Well, Pharmacy will cover a lot of human physiology as that's how you understand how both diseases and drugs work. I did my first year a loooooong time ago and at a different University, so I couldn't tell you which parts of human physiology will be given more or less emphasis, but I could give you general guidance?

What will *probably* be most helpful is to look over nerves and, in particular, how signals are propogated through the nervous system. No idea if A-level bio covers this still, but look into how the pre-synaptic membrane is floods the synaptic cleft with neurotransmitters, and that flooding of transmitters causes receptors on the post-synaptic membrane to be activated. If the concentation of NTs is low, no signal is propogated; when high however, the nerve is fired off.

Well that, in principle at least, is how drugs work. You have a receptor (or protein active site) which you know will produce a certain physiological response when "triggered", so you flood it with synthetic molecules (a.k.a. drugs) which artificially either fires it off or blocks it. Understanding nerve transmission, how enzymes work, etc. is a solid foundation for understanding mechanisms of drug action.

It may also help to be familiar with organs in the body and their roles, but don't get bogged down with specifics. Unlikely that your lecturers are going to say "this is a kidney, since you all probably covered this stuff at A-level, I'm not going to bother explaining how it works" - especially as I don't think biology is a strict requirement to study Pharmacy.

Another thing to emphasize is that, even though you feel like you've forgotten stuff, it won't be the same as learning it from scratch. More likely, your lecturer will talk about how the kidneys filter toxins from the blood, have a glomerulus and whatnot and, while you may not 100% remember exactly what those things mean, they will at least ring a bell.
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RoadToGradeA
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(Original post by FallenPetal)
Well, Pharmacy will cover a lot of human physiology as that's how you understand how both diseases and drugs work. I did my first year a loooooong time ago and at a different University, so I couldn't tell you which parts of human physiology will be given more or less emphasis, but I could give you general guidance?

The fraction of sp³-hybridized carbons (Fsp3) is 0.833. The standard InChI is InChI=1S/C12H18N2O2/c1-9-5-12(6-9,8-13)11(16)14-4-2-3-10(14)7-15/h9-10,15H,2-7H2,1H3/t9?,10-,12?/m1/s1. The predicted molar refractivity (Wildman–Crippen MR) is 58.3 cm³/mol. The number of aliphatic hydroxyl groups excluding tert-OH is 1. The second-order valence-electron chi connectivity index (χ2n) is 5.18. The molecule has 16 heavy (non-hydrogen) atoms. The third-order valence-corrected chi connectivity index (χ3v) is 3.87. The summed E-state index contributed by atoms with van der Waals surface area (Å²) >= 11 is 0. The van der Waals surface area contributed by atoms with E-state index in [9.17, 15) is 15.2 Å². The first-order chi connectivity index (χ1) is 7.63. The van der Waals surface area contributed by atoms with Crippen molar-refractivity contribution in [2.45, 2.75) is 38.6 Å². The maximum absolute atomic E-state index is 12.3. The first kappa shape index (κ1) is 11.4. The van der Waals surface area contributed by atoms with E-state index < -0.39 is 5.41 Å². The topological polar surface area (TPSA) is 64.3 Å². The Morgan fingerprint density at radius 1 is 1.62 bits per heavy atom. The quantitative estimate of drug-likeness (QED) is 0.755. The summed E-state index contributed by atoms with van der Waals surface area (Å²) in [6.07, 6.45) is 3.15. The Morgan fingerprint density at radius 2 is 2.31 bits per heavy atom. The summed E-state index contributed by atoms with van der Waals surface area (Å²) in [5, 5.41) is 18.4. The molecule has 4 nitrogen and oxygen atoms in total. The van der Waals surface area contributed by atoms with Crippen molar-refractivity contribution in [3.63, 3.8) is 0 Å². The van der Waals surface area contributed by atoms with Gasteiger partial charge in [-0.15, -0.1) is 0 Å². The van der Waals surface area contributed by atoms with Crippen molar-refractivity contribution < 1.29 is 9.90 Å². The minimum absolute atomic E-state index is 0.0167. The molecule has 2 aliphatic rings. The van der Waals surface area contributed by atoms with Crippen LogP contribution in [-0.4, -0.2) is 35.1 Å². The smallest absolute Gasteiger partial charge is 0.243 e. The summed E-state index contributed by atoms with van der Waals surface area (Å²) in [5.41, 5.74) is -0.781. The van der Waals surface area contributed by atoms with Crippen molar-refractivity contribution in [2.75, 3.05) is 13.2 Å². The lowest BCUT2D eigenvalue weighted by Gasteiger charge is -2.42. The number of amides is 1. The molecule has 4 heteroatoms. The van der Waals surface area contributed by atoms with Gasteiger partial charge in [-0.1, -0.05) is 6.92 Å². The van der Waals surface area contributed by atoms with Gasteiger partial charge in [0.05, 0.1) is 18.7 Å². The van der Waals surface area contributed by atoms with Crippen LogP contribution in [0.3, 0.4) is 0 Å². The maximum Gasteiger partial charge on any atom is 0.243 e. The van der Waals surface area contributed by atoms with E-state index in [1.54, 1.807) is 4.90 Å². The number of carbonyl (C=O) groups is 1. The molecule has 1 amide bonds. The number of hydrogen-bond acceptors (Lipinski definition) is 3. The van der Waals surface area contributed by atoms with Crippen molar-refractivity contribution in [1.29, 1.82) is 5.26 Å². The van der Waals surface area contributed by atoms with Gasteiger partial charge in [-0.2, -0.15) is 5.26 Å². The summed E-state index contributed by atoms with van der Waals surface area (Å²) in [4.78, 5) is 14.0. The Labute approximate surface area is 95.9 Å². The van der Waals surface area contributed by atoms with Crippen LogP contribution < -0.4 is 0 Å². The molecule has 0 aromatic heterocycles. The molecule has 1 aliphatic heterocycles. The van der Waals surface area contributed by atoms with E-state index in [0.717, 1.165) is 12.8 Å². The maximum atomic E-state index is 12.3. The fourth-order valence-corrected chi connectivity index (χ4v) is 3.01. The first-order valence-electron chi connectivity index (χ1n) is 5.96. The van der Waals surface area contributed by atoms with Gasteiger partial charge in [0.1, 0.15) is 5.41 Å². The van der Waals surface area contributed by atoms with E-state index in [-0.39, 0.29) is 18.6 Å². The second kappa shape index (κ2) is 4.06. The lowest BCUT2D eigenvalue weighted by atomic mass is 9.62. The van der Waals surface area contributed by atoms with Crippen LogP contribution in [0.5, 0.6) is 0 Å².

What will *probably* be most helpful is to look over nerves and, in particular, how signals are propogated through the nervous system. No idea if A-level bio covers this still, but look into how the pre-synaptic membrane is floods the synaptic cleft with neurotransmitters, and that flooding of transmitters causes receptors on the post-synaptic membrane to be activated. If the concentation of NTs is low, no signal is propogated; when high however, the nerve is fired off.

Well that, in principle at least, is how drugs work. You have a receptor (or protein active site) which you know will produce a certain physiological response when "triggered", so you flood it with synthetic molecules (a.k.a. drugs) which artificially either fires it off or blocks it. Understanding nerve transmission, how enzymes work, etc. is a solid foundation for understanding mechanisms of drug action.

It may also help to be familiar with organs in the body and their roles, but don't get bogged down with specifics. Unlikely that your lecturers are going to say "this is a kidney, since you all probably covered this stuff at A-level, I'm not going to bother explaining how it works" - especially as I don't think biology is a strict requirement to study Pharmacy.

Another thing to emphasize is that, even though you feel like you've forgotten stuff, it won't be the same as learning it from scratch. More likely, your lecturer will talk about how the kidneys filter toxins from the blood, have a glomerulus and whatnot and, while you may not 100% remember exactly what those things mean, they will at least ring a bell.
This is very helpful, any chemistry topics that i should cover? Hopefully, I will be able to cover some of these topics that you have mentioned as a move into uni in two weeks.